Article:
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Young people who are self-aware of being multilingual and have good grades at school: Research

London [UK], January 15 (ANI): Recent research shows that multilingual adolescents tend to improve performance in a wide range of school subjects, whether or not they are actually fluent in other languages.

This study was published in “Journal of Language, Identity Education”.

This study of more than 800 students in the United Kingdom found a positive link between GCSE scores and “multilingual identity.” A reference to whether a student feels a personal connection to another language through knowledge and use.

Those who self-identified as multilingual usually outperformed their classmates not only in subjects such as French and Spanish, but also in non-linguistic subjects such as math, geography, and science. This was applied regardless of whether they actually spoke a second language fluently.

But perhaps surprisingly everything officially described as having “English as a Second Language” (EAL) at school, even though schools and governments use it as a multilingual alternative. Students did not consider themselves multilingual.

Correspondingly, these students did not necessarily perform better (or worse) than non-EAL students as a group of GCSEs.

The results may help students develop ideas that support their overall academic progress by encouraging students to identify languages ​​and evaluate different styles of communication. Shown.

Other recent studies have argued not only to study vocabulary and grammar, but also to broaden the scope of language lessons so that students explore the importance of language for their lives and its importance. increase.

However, this new study was the first to investigate the relationship between multilingual identity and achievement.

Dr. Dee Rutgers, Research Associate, Faculty of Education, University of Cambridge, said: Children, who are considered multilingual, may have a sort of “growth mindset” that influences broader achievements. “Dr. Linda Fisher, a leader in language education at the University of Cambridge, said: Helps children who think they can’t “can” recognize that we are all using different communication tools, and that learning a language is simply an addition to that scope. .. This can affect attitudes and self-beliefs. Learn at school. In other words, it may be more important to think that you are more important than others say. To a home language known or believed to be other than English. They suggested that even young people who consider themselves a single language have a “repertoire” of communication.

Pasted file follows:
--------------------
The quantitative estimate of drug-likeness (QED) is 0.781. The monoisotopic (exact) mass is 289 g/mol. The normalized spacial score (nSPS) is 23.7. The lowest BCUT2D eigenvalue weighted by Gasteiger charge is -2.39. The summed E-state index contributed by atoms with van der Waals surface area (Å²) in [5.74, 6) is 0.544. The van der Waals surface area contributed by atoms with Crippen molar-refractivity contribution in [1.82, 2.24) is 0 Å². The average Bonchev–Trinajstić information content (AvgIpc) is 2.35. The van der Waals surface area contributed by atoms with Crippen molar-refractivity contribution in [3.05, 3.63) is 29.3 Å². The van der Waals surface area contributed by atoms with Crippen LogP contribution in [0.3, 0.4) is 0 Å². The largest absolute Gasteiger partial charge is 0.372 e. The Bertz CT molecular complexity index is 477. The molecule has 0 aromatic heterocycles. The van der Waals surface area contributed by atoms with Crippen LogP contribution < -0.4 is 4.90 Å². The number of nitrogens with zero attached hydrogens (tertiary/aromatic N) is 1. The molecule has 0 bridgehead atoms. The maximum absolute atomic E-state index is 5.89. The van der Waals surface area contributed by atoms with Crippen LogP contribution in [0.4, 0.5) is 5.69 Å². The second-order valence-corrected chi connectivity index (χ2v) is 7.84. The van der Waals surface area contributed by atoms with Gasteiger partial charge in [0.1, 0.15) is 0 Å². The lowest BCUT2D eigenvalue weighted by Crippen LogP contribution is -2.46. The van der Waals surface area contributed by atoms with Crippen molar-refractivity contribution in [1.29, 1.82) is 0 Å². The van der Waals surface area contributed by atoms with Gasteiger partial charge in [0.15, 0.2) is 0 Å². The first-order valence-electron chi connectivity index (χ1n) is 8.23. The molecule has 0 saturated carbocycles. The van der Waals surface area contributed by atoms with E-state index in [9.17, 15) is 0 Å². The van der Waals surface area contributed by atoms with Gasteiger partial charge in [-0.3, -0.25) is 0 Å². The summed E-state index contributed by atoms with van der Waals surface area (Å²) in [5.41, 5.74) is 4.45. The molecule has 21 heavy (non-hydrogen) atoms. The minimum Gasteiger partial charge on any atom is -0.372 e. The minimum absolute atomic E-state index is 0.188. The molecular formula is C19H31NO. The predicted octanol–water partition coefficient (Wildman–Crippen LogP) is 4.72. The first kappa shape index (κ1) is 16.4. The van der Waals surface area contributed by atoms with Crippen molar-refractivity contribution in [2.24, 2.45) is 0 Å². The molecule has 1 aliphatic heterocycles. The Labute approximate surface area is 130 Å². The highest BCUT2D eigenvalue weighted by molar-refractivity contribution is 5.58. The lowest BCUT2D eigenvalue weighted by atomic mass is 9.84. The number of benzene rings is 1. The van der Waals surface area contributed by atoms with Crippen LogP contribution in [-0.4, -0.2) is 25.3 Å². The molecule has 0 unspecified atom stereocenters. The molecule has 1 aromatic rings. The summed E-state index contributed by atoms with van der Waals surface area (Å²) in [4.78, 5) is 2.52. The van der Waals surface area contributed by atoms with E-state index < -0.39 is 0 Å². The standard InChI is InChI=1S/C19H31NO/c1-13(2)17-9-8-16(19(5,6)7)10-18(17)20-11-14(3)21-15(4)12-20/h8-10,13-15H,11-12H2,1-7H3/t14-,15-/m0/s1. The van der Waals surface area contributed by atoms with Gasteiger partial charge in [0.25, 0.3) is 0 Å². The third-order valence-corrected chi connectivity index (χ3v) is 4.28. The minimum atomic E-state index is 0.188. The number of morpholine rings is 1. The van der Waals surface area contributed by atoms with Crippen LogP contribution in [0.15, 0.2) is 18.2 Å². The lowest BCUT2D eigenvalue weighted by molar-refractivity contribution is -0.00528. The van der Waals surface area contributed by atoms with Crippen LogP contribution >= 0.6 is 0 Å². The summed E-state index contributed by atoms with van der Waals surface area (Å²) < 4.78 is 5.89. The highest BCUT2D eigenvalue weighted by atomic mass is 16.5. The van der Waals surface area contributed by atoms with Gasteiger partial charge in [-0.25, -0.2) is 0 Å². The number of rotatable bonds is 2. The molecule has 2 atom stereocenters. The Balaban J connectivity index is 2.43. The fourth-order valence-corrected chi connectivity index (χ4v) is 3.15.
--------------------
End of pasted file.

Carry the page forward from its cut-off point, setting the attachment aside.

For example, you may use different dialects, pick up words and phrases on holidays, know sign language, or understand other types of “languages” such as computer codes.

The survey involved 818 11th grade students from five junior high schools in southeast England. In addition to verifying whether students are officially enrolled as EAL or non-EAL, researchers asked each student if they were personally identified as such.

Separately, each student was asked to plot where they saw themselves on a scale of 0 to 100. Where 0 stands for “single language” and 100 stands for “multilingual”. This data was compared to the GCSE results of 9 subjects.

Second language students at home were not always EAL or multilingual personally. Conversely, students who considered themselves multilingual were not necessarily students who designated the school as having English as an additional language.

“The fact that these terms weren’t more closely correlated is surprising given that they all seem to measure the same thing,” Rutgers said.

“Just having experience in another language does not necessarily translate into a multilingual identity, as that experience may not be appreciated by students,” Rutgers added.

EAL status reported at school did not affect GCSE results, but students who self-identified as EAL generally performed better than their modern language classmates. However, those who considered themselves “multilingual” on a scale of 0-100 showed excellent academic performance overall.

The strength of this relationship varied by subject and was especially noticeable in modern languages. However, in all nine GCSE subjects evaluated, an increase in points on a single-language to multilingual scale was associated with a slight increase in student exam scores.

For example, a 1 point increase was found to correspond to a science grade of 0.012 and a geography grade of 0.011. Students who consider themselves to be very multilingual will usually have a higher full-grade score on this scale than students who consider themselves to be a single language.

Therefore, proactively identifying multilingualism may be sufficient to take students slightly below a particular grade to the next level.

The findings seemed to show that the positive thinking and self-confidence that was generally developed among students with multilingual identities had a spillover effect on their broader education.

The authors added that this can be grown in a language classroom. For example, expose young people to learning programs that explore different types of languages ​​and dialects, and encourage them to think about how languages ​​shape their lives both inside and outside school.

“We often think of other languages ​​as something we don’t need to know or are difficult to learn,” Fisher said.

“These findings can really have a positive impact on their broader progress in school if students are encouraged to consider themselves as active and competent language learners. It suggests that, “she concludes. (ANI)

Young people who are self-aware of being multilingual and have good grades at school: Research

SourceYoung people who are self-aware of being multilingual and have good grades at school: Research

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